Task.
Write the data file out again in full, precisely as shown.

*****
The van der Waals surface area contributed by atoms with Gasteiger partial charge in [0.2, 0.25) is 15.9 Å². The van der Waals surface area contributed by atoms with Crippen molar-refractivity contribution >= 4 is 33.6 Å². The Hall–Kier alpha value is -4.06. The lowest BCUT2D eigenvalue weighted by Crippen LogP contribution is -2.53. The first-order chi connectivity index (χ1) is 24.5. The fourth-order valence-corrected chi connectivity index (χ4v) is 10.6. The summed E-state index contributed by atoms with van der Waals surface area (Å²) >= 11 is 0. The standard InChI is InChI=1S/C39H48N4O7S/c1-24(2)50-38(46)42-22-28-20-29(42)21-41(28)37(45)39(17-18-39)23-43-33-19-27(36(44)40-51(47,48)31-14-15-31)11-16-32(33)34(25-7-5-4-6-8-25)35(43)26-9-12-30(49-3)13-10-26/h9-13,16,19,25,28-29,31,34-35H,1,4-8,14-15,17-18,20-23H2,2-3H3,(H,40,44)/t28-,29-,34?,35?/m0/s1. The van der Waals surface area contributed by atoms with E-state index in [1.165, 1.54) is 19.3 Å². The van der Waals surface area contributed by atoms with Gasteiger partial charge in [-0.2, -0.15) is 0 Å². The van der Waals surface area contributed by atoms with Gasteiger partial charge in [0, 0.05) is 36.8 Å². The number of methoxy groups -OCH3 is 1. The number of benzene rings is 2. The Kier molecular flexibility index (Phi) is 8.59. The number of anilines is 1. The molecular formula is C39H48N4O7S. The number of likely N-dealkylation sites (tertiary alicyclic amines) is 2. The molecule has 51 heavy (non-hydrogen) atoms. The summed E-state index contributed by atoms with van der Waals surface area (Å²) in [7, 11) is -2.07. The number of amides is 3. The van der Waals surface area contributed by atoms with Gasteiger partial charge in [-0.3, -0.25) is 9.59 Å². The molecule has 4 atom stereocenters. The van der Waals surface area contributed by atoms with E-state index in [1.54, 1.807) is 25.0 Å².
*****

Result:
The van der Waals surface area contributed by atoms with Gasteiger partial charge in [0.2, 0.25) is 15.9 Å². The van der Waals surface area contributed by atoms with Crippen molar-refractivity contribution >= 4 is 33.6 Å². The Hall–Kier alpha value is -4.06. The lowest BCUT2D eigenvalue weighted by Crippen LogP contribution is -2.53. The first-order chi connectivity index (χ1) is 24.5. The fourth-order valence-corrected chi connectivity index (χ4v) is 10.6. The summed E-state index contributed by atoms with van der Waals surface area (Å²) >= 11 is 0. The standard InChI is InChI=1S/C39H48N4O7S/c1-24(2)50-38(46)42-22-28-20-29(42)21-41(28)37(45)39(17-18-39)23-43-33-19-27(36(44)40-51(47,48)31-14-15-31)11-16-32(33)34(25-7-5-4-6-8-25)35(43)26-9-12-30(49-3)13-10-26/h9-13,16,19,25,28-29,31,34-35H,1,4-8,14-15,17-18,20-23H2,2-3H3,(H,40,44)/t28-,29-,34?,35?/m0/s1. The van der Waals surface area contributed by atoms with E-state index in [1.165, 1.54) is 19.3 Å². The van der Waals surface area contributed by atoms with Gasteiger partial charge in [-0.2, -0.15) is 0 Å². The van der Waals surface area contributed by atoms with Gasteiger partial charge in [0, 0.05) is 36.8 Å². The number of methoxy groups -OCH3 is 1. The number of benzene rings is 2. The Kier molecular flexibility index (Phi) is 8.59. The number of anilines is 1. The molecular formula is C39H48N4O7S. The number of likely N-dealkylation sites (tertiary alicyclic amines) is 2. The molecule has 51 heavy (non-hydrogen) atoms. The summed E-state index contributed by atoms with van der Waals surface area (Å²) in [7, 11) is -2.07. The number of amides is 3. The van der Waals surface area contributed by atoms with Gasteiger partial charge in [-0.3, -0.25) is 9.59 Å². The molecule has 4 atom stereocenters. The van der Waals surface area contributed by atoms with E-state index in [1.54, 1.807) is 25.0 Å².